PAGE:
But what do employees think of No Homework Meetings? Well, we already know that most Millennials are going to love this. But let’s take a look at some feedback from some Boomers and Gen Xers I recently surveyed who experienced a No Homework Meeting:
From a technology company: “We were huddled in a room with a big whiteboard walking through the project step by step. I went home that day thinking how much fun it was to work with great people in a dynamic, free-flowing, brainstorming way. I recognized how well we worked together and complemented each other with our different styles and approaches. We all applied experience from our past. We all respected the ideas of the others. We knew we had a deadline and we stayed with the task at hand until it was completed. Together, we created a giant success.”
From a manufacturing plant: “We all held each other accountable and no stone was left unturned. It was amazing what we accomplished in such little time and we ran ourselves with hardly any supervision. We all knew our duties and what needed to be done to be successful. We helped each other without even being asked.”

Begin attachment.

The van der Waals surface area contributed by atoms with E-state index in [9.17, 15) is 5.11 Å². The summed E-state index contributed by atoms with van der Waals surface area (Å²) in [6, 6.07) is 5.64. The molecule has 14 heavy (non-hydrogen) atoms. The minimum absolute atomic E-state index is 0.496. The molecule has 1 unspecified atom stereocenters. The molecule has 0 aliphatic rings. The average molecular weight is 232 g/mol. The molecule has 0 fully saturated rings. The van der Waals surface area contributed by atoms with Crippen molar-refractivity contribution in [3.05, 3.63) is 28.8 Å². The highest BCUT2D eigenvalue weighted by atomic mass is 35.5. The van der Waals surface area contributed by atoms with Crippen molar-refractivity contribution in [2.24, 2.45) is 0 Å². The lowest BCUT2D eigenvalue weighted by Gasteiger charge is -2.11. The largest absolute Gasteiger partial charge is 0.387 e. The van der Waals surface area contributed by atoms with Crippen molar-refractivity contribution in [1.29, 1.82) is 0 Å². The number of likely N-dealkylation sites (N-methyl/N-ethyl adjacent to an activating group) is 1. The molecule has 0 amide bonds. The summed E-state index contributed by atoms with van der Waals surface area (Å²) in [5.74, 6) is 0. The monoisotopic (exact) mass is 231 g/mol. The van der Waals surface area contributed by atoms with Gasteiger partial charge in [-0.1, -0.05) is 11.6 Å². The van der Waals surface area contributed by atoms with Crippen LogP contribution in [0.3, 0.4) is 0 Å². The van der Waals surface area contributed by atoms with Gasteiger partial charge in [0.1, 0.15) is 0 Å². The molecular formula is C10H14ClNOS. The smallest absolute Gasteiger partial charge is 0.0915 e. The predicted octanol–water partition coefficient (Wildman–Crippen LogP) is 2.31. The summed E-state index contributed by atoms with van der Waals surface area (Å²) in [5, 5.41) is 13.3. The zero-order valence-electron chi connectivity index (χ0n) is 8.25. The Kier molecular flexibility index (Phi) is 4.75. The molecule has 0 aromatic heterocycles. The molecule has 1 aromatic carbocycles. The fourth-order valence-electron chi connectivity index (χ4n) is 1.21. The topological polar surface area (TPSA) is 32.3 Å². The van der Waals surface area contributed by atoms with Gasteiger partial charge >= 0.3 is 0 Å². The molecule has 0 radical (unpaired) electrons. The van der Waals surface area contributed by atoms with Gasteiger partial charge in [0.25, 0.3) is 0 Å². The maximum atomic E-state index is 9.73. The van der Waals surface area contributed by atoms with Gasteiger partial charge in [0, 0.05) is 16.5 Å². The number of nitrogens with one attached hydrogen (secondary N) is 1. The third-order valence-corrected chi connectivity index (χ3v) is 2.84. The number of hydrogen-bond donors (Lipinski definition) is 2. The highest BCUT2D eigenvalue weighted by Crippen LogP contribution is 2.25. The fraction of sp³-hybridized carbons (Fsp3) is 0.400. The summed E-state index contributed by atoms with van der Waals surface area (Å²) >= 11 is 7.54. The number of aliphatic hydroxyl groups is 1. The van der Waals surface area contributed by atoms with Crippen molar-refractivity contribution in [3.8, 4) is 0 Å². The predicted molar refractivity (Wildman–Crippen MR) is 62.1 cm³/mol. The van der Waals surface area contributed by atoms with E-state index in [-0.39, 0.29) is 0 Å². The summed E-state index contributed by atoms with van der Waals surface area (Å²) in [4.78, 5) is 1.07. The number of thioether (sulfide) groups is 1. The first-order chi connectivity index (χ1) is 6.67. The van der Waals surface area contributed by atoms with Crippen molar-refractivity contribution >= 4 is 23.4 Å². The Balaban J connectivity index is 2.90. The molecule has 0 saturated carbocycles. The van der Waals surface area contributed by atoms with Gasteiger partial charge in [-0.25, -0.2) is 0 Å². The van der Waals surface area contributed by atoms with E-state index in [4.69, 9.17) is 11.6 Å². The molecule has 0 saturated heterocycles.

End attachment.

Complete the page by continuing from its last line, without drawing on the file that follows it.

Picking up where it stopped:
From a medical group: “Our No Homework Team worked on a media communications project. We had web editors, folks from marketing and people from the innovations team present both in person and online. It was energizing and fun. The collaborative atmosphere was helpful in understanding the organization’s point of view and marketing goals. The sharing of ideas and the final execution done in meeting made for a much better product than any one person could have developed. It was a great experience to be part of.”
Now, I’m not suggesting you make every meeting a No Homework Meeting. But once a month, give it a try. Observe the ways it changes how your employees connect with the organization and the innovative ways they interact with their peers.